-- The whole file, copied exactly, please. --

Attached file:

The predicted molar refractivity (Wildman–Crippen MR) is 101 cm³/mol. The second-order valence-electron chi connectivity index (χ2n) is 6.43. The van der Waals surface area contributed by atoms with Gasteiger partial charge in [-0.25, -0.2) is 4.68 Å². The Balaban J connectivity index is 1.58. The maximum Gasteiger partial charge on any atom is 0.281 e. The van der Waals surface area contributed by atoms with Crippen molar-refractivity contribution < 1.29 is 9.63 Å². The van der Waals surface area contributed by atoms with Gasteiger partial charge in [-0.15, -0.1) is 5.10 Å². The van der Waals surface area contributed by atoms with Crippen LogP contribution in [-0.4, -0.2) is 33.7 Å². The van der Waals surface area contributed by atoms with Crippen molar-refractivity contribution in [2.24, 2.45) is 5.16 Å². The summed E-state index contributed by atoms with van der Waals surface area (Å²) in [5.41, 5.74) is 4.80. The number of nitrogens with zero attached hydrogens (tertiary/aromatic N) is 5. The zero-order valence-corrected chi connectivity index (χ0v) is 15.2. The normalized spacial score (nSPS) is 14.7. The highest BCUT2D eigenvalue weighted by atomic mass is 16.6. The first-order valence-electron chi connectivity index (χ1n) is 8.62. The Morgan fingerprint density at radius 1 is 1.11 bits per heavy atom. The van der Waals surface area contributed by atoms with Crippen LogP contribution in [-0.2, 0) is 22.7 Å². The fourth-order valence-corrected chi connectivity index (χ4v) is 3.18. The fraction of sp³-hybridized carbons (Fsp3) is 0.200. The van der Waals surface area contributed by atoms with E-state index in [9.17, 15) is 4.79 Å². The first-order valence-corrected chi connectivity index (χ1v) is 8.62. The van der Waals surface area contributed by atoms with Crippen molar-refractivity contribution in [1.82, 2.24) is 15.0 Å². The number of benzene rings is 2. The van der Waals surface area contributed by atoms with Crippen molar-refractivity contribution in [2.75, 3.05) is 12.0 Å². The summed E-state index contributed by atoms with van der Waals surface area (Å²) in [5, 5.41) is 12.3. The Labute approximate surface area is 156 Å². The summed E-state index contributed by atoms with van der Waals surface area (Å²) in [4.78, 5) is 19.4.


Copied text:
The predicted molar refractivity (Wildman–Crippen MR) is 101 cm³/mol. The second-order valence-electron chi connectivity index (χ2n) is 6.43. The van der Waals surface area contributed by atoms with Gasteiger partial charge in [-0.25, -0.2) is 4.68 Å². The Balaban J connectivity index is 1.58. The maximum Gasteiger partial charge on any atom is 0.281 e. The van der Waals surface area contributed by atoms with Crippen molar-refractivity contribution < 1.29 is 9.63 Å². The van der Waals surface area contributed by atoms with Gasteiger partial charge in [-0.15, -0.1) is 5.10 Å². The van der Waals surface area contributed by atoms with Crippen LogP contribution in [-0.4, -0.2) is 33.7 Å². The van der Waals surface area contributed by atoms with Crippen molar-refractivity contribution in [2.24, 2.45) is 5.16 Å². The summed E-state index contributed by atoms with van der Waals surface area (Å²) in [5.41, 5.74) is 4.80. The number of nitrogens with zero attached hydrogens (tertiary/aromatic N) is 5. The zero-order valence-corrected chi connectivity index (χ0v) is 15.2. The normalized spacial score (nSPS) is 14.7. The highest BCUT2D eigenvalue weighted by atomic mass is 16.6. The first-order valence-electron chi connectivity index (χ1n) is 8.62. The Morgan fingerprint density at radius 1 is 1.11 bits per heavy atom. The van der Waals surface area contributed by atoms with Crippen LogP contribution in [-0.2, 0) is 22.7 Å². The fourth-order valence-corrected chi connectivity index (χ4v) is 3.18. The fraction of sp³-hybridized carbons (Fsp3) is 0.200. The van der Waals surface area contributed by atoms with E-state index in [9.17, 15) is 4.79 Å². The first-order valence-corrected chi connectivity index (χ1v) is 8.62. The van der Waals surface area contributed by atoms with Crippen molar-refractivity contribution in [1.82, 2.24) is 15.0 Å². The number of benzene rings is 2. The van der Waals surface area contributed by atoms with Crippen molar-refractivity contribution in [2.75, 3.05) is 12.0 Å². The summed E-state index contributed by atoms with van der Waals surface area (Å²) in [5, 5.41) is 12.3. The Labute approximate surface area is 156 Å². The summed E-state index contributed by atoms with van der Waals surface area (Å²) in [4.78, 5) is 19.4.